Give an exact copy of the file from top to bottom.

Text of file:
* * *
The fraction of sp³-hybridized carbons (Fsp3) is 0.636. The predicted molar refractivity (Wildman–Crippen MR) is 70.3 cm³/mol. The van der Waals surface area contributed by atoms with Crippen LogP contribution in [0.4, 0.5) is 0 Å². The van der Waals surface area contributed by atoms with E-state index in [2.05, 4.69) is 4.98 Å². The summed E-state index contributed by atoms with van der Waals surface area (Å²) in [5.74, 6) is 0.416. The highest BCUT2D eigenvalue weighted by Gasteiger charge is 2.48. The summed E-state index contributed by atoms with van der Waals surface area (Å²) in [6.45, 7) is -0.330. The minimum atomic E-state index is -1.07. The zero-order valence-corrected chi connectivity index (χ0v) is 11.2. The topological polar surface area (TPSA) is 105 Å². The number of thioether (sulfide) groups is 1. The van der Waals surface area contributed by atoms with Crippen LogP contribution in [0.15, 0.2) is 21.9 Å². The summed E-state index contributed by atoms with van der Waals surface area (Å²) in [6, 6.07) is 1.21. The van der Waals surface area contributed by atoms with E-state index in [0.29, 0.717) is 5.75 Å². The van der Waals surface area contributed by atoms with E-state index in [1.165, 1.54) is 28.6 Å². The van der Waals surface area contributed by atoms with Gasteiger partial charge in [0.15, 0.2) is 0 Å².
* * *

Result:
The fraction of sp³-hybridized carbons (Fsp3) is 0.636. The predicted molar refractivity (Wildman–Crippen MR) is 70.3 cm³/mol. The van der Waals surface area contributed by atoms with Crippen LogP contribution in [0.4, 0.5) is 0 Å². The van der Waals surface area contributed by atoms with E-state index in [2.05, 4.69) is 4.98 Å². The summed E-state index contributed by atoms with van der Waals surface area (Å²) in [5.74, 6) is 0.416. The highest BCUT2D eigenvalue weighted by Gasteiger charge is 2.48. The summed E-state index contributed by atoms with van der Waals surface area (Å²) in [6.45, 7) is -0.330. The minimum atomic E-state index is -1.07. The zero-order valence-corrected chi connectivity index (χ0v) is 11.2. The topological polar surface area (TPSA) is 105 Å². The number of thioether (sulfide) groups is 1. The van der Waals surface area contributed by atoms with Crippen LogP contribution in [0.15, 0.2) is 21.9 Å². The summed E-state index contributed by atoms with van der Waals surface area (Å²) in [6, 6.07) is 1.21. The van der Waals surface area contributed by atoms with E-state index in [0.29, 0.717) is 5.75 Å². The van der Waals surface area contributed by atoms with E-state index in [1.165, 1.54) is 28.6 Å². The van der Waals surface area contributed by atoms with Gasteiger partial charge in [0.15, 0.2) is 0 Å².